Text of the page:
“What a whale of a wonderful read this is! Queen Victoria and Prince Albert jump forward from these pages in all their full, complex humanity—she, the besotted, emotional wife; and he, the reserved, cool, moralizing spouse. We Two shares a passionate, often frustrating relationship, one fraught with unconscious rivalries. Gillian Gill tells us the full story of a royal marriage that was to have profound effects upon European history—and she does so in a compelling, thoroughly engrossing way.”––Maggie Scarf, author of September Songs
According to Gill (Nightingales), the age that has been labeled Victorian was, in its origins, Albertian. Prince Albert was the chaste scion of a family of ambitious, debt-ridden, sexually corrupt misogynists, and his holy war of moral strictness made him appear straitlaced, judgmental and sanctimonious. In marrying Victoria, says Gill, Albert planned to take the reins of British power, though parliamentary rules didn't allow him to be king. Gill paints a portrait of this marriage as a "work in progress," in which the balance of power shifted continually between queen and consort, but Victoria's repeated pregnancies caused a dramatic shift in Albert's favor: he joined her meetings with ministers, and met or corresponded with the most powerful men in England and abroad. His great accomplishment was keeping Great Britain out of the American Civil War; he also served a stint as chancellor of Cambridge, bringing the university into the modern world. Despite their constant battle for dominance, Victoria was always madly in love while Albert was pleased to be adored. A lively, perceptive, impressively researched biography of what Gill terms "a forerunner of today's power couple." 16 pages of color illus.; b&w illus. throughout. (May 19)Copyright © Reed Business Information, a division of Reed Elsevier Inc. All rights reserved.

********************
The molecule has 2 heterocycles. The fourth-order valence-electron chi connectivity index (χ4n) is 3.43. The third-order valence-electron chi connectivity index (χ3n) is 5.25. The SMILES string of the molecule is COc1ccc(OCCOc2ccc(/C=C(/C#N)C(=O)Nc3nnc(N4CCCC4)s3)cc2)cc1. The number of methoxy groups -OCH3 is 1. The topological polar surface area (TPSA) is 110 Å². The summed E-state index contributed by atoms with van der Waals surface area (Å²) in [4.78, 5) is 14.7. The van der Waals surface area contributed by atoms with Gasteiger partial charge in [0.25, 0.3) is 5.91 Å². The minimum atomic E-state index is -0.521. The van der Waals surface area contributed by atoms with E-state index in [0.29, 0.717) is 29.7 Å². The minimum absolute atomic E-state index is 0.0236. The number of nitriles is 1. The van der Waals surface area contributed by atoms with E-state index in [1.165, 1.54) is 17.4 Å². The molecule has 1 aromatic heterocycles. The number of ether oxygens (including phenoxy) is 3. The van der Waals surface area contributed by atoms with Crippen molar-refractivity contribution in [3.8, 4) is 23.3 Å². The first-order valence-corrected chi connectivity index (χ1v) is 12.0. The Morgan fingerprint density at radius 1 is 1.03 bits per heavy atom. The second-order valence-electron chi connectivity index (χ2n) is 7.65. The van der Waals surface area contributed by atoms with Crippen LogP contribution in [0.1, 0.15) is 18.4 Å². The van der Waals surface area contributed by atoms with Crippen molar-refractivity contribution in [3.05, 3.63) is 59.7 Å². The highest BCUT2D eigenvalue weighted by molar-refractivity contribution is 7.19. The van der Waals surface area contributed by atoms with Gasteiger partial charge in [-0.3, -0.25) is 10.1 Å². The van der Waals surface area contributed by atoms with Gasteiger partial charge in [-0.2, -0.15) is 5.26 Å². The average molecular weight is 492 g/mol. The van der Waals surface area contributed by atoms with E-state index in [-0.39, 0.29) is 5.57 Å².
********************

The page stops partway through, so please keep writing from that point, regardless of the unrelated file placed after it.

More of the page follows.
Far from mythologizing her legendary subjects, Gill (Nightingales: The Extraordinary Upbringing and Curious Life of Florence Nightingale) views the marriage of Queen Victoria and Albert of Saxe-Coburg as a modern historian. Outwardly, Victoria and Albert diligently presented the world with a portrait of blissful domesticity (and inflexible morality) that has become synonymous with the age, but their lives were far from perfect. Albert, a minor German prince, was not well received and rarely appreciated in his adopted country. Victoria, proud queen regnant in a fiercely misogynistic era, found herself caught between the realities of her paramount rank and her perceived (and much dreaded) duty to bear children and defer to her husband as lord and master. In attempting to chronicle the relationship of these two, Gill is hardly passing over untrodden ground: readers familiar with Victoria's and Albert's lives will probably not find much revelatory material in her treatment. They will find, however, a frank and intimate discussion of the royal marriage that is addictively readable; no doubt the famously proper queen would not be amused. Recommended for all readers. [See Prepub Alert, LJ1/09.]